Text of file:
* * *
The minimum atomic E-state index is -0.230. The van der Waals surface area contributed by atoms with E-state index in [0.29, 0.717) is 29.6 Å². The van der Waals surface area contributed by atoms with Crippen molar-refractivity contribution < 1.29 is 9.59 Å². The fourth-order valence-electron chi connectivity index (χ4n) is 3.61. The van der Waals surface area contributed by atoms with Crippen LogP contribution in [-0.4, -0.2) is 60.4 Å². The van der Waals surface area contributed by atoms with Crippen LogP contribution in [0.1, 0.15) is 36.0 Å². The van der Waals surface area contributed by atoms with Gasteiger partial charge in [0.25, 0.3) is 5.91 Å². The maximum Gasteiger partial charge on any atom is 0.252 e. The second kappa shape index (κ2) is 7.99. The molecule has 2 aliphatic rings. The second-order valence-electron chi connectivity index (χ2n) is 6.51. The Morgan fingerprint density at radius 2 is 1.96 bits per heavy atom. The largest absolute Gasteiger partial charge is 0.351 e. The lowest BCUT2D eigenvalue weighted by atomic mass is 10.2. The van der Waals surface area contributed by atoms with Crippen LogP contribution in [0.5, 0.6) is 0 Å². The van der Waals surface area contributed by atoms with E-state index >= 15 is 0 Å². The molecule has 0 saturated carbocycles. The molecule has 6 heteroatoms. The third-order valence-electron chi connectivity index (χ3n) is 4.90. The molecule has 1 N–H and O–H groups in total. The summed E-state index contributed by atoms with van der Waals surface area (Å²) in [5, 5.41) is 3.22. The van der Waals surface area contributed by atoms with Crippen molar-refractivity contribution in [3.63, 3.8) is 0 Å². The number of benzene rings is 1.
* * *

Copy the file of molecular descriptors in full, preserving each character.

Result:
The minimum atomic E-state index is -0.230. The van der Waals surface area contributed by atoms with E-state index in [0.29, 0.717) is 29.6 Å². The van der Waals surface area contributed by atoms with Crippen molar-refractivity contribution < 1.29 is 9.59 Å². The fourth-order valence-electron chi connectivity index (χ4n) is 3.61. The van der Waals surface area contributed by atoms with Crippen LogP contribution in [-0.4, -0.2) is 60.4 Å². The van der Waals surface area contributed by atoms with Crippen LogP contribution in [0.1, 0.15) is 36.0 Å². The van der Waals surface area contributed by atoms with Gasteiger partial charge in [0.25, 0.3) is 5.91 Å². The maximum Gasteiger partial charge on any atom is 0.252 e. The second kappa shape index (κ2) is 7.99. The molecule has 2 aliphatic rings. The second-order valence-electron chi connectivity index (χ2n) is 6.51. The Morgan fingerprint density at radius 2 is 1.96 bits per heavy atom. The largest absolute Gasteiger partial charge is 0.351 e. The lowest BCUT2D eigenvalue weighted by atomic mass is 10.2. The van der Waals surface area contributed by atoms with Crippen LogP contribution in [0.5, 0.6) is 0 Å². The van der Waals surface area contributed by atoms with E-state index >= 15 is 0 Å². The molecule has 0 saturated carbocycles. The molecule has 6 heteroatoms. The third-order valence-electron chi connectivity index (χ3n) is 4.90. The molecule has 1 N–H and O–H groups in total. The summed E-state index contributed by atoms with van der Waals surface area (Å²) in [5, 5.41) is 3.22. The van der Waals surface area contributed by atoms with Crippen molar-refractivity contribution in [3.63, 3.8) is 0 Å². The number of benzene rings is 1.